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On April 9th 2021, the Central Bank of Ireland (“CBI”) published a cross industry consultation paper on operational resilience, CP140. Operational resilience is the ability of a CBI regulated firm, and the financial services sector, to identify, prepare for, respond to, adapt to, recover from and learn from an operational disruption.

The CBI recognises that all firms will have established risk management processes and governance arrangements underpinned by sectoral legislation, regulatory requirements, and guidance. However, the CBI also recognises that not all potential hazards can be prevented, and that a flexible, pragmatic and proportionate approach to operational resilience will strengthen the financial services industry’s ability to respond to and recover from such events. CP140 includes proposed operational resilience guidelines for all financial service providers regulated by the CBI (the “Guidance”).

The Guidance

The Guidance is split into three pillars, and there are fifteen specific guidelines spread across the three pillars. These guidelines set out the steps required to achieve and continuously enhance a firm’s operational resilience.

Pillar 1 Identify and Prepare

1. The Board of Directors (the “Board”) has ultimate responsibility for the operational resilience of a firm.
2. The operational resilience framework should be embedded within a firm’s overall governance and risk management frameworks.
3. The Board should review and approve the criteria for critical or important business services.
4. A firm should identify its critical or important business services.
5. Impact tolerances should be approved for each critical or important business service.
6. A firm should develop clear impact tolerance metrics.
7. A firm should understand and map out how its critical or important business services are delivered.
8. A firm should capture third party dependencies in the mapping of critical or important business services.
9. A firm should have Information and Communications Technology (“ICT”) and cyber resilience strategies that are integral to the operational resilience of its critical or important business services.
10. A firm should document and test its ability to remain within impact tolerances through severe but plausible scenarios.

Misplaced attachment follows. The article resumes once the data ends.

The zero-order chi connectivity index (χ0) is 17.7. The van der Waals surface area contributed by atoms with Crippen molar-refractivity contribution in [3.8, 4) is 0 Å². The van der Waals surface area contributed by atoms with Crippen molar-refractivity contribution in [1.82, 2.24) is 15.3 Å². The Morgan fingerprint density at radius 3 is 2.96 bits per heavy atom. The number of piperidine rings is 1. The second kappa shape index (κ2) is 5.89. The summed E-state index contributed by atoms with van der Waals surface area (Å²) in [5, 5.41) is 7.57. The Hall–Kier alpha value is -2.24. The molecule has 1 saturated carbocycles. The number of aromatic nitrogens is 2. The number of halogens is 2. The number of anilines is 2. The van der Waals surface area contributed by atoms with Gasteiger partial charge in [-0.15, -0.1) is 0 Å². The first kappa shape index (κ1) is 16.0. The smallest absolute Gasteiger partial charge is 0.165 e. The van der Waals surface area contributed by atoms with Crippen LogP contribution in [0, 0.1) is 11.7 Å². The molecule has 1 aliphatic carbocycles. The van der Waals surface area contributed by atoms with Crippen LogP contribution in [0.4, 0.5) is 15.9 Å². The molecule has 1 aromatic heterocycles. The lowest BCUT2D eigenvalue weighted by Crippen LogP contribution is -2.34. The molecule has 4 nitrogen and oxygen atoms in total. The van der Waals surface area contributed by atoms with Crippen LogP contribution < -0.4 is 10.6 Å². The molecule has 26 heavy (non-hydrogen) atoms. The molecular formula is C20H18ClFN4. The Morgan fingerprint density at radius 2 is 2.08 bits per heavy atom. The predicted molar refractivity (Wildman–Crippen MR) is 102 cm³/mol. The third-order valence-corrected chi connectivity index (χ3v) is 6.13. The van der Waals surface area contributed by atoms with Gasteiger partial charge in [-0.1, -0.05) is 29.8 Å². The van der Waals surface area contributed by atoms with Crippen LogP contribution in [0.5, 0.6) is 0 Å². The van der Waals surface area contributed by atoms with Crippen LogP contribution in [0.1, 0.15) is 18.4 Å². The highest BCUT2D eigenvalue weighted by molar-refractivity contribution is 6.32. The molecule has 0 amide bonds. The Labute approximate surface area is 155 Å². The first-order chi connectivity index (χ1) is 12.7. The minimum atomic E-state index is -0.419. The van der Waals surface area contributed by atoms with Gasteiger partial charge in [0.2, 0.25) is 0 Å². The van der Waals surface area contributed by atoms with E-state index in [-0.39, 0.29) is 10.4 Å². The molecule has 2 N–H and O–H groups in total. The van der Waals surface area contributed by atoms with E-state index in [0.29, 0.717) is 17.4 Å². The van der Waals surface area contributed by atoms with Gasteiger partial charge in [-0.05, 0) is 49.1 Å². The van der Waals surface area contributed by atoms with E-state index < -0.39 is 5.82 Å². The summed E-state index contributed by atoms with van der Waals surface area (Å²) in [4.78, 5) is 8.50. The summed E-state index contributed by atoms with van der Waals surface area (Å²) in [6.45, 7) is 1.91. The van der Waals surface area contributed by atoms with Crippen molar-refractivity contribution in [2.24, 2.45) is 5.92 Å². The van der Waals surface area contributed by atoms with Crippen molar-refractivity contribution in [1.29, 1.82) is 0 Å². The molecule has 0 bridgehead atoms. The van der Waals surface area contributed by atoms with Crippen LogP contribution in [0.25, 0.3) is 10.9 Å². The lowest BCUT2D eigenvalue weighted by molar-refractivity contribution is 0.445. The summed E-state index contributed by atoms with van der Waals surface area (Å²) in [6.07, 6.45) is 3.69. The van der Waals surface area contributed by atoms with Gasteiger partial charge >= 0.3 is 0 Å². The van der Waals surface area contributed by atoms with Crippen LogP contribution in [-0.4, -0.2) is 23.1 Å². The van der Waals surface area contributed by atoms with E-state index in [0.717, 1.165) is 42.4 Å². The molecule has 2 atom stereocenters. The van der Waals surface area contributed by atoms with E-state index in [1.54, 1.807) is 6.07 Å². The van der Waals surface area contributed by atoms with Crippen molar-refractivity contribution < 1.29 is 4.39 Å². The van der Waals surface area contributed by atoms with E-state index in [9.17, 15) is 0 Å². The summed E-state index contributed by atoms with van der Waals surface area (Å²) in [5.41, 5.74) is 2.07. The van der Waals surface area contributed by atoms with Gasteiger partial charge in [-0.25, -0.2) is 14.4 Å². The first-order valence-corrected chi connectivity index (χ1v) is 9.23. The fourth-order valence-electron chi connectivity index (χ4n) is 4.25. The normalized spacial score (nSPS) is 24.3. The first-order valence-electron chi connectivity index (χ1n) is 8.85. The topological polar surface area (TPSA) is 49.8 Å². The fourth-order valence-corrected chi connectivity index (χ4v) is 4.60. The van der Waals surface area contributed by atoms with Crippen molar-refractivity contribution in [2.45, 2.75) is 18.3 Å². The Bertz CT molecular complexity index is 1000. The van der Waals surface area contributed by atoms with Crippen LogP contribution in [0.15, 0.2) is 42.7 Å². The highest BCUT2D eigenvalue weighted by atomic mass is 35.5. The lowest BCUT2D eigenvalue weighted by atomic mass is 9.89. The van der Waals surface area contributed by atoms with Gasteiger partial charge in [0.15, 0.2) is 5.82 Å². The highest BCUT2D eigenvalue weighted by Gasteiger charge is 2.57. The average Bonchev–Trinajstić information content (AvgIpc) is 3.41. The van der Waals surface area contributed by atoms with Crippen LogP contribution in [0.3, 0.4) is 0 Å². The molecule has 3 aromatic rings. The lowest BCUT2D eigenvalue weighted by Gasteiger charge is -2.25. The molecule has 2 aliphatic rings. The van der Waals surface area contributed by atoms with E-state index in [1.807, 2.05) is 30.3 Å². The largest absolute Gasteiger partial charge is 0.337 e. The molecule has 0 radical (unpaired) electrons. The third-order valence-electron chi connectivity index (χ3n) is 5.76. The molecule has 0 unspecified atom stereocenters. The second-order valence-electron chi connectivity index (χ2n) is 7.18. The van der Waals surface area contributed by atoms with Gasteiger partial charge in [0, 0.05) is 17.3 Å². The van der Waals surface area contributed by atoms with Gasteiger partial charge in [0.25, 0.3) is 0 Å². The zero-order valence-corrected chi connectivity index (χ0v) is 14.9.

Pillar 2 Respond and Adapt

11. The incident management strategy should be fully integrated into the overarching operational resilience framework.
12. Business continuity management should be fully integrated into the overarching operational resilience framework and linked to a firm’s risk appetite.
13. Internal and external crisis communication plans should be fully integrated into the overarching operational resilience framework.

Pillar 3 Recover and Learn

14. A lessons-learned exercise should be conducted after a disruption to a critical or important business service to enhance a firm’s capabilities to adapt and respond to future operational events.
15. A firm should promote an effective culture of learning and continuous improvement as operational resilience evolves.

Key Considerations for Firms

Board responsibility

Ultimate responsibility for operational resilience and implementing the framework rests with the Board. Boards must be informed, trained and accountable for the operational reliance of their firms. Boards cannot afford to delegate or overlook this responsibility.


Firms need to ensure that appropriate reporting structures along with escalation procedures are in place, to enable them to have oversight of both the operational framework itself and potentially disruptive events.

Alignment with existing procedures

Operational resilience relies on the effectiveness of existing policies and procedures within a firm, including governance, risk, business continuity management, ICT and cyber security. Operational resilience should be factored into the existing frameworks, policies, and responsibilities, rather than set apart from existing structures/functions.

Self-assessment and continuous improvement

CP140 aims to guide firms on the steps they need to take to achieve an adequate level of resilience, rather than being prescriptive about the outcomes and parameters of each step. There are suggestions within the Guidance of what to consider, which decisions need to be made, and the specific governance checks to challenge and ratify. The Guidance gives firms enough flexibility to determine their own decision-making processes. Firms should undertake a self-assessment with sufficient detail to enable decision-making to meet the desired outcome of CP140. Firms should note that the third pillar of the Guidance emphasises the importance of ensuring there is continuous learning and improvement within the firm as its operational resilience evolves.

Third parties

This is a key area of focus, with the outsourcing consultation paper (CP138) being published just weeks prior to CP140. Each firms’ dependencies on third parties need to be fully understood and considered before entering any outsourcing arrangements. The CBI calls for firms to ensure that for any third parties for which a critical dependency exists, the operational resilience of that party must be of equal standard to that of the firm.

Next Steps

Consultation on CP140 is open until July 9th 2021 and the finalised operational resilience guidance is expected to be published in the later part of this year. Firms should reflect on CP140 to determine its potential impact. The CBI expects firms to be actively and promptly addressing operational resilience vulnerabilities and to be able to evidence actions/plans to apply the Guidance, at the latest, within two years of its formal issuance.

Download your copy of CBI Consultation Paper 140: Cross Industry Guidance on Operational Resilience here

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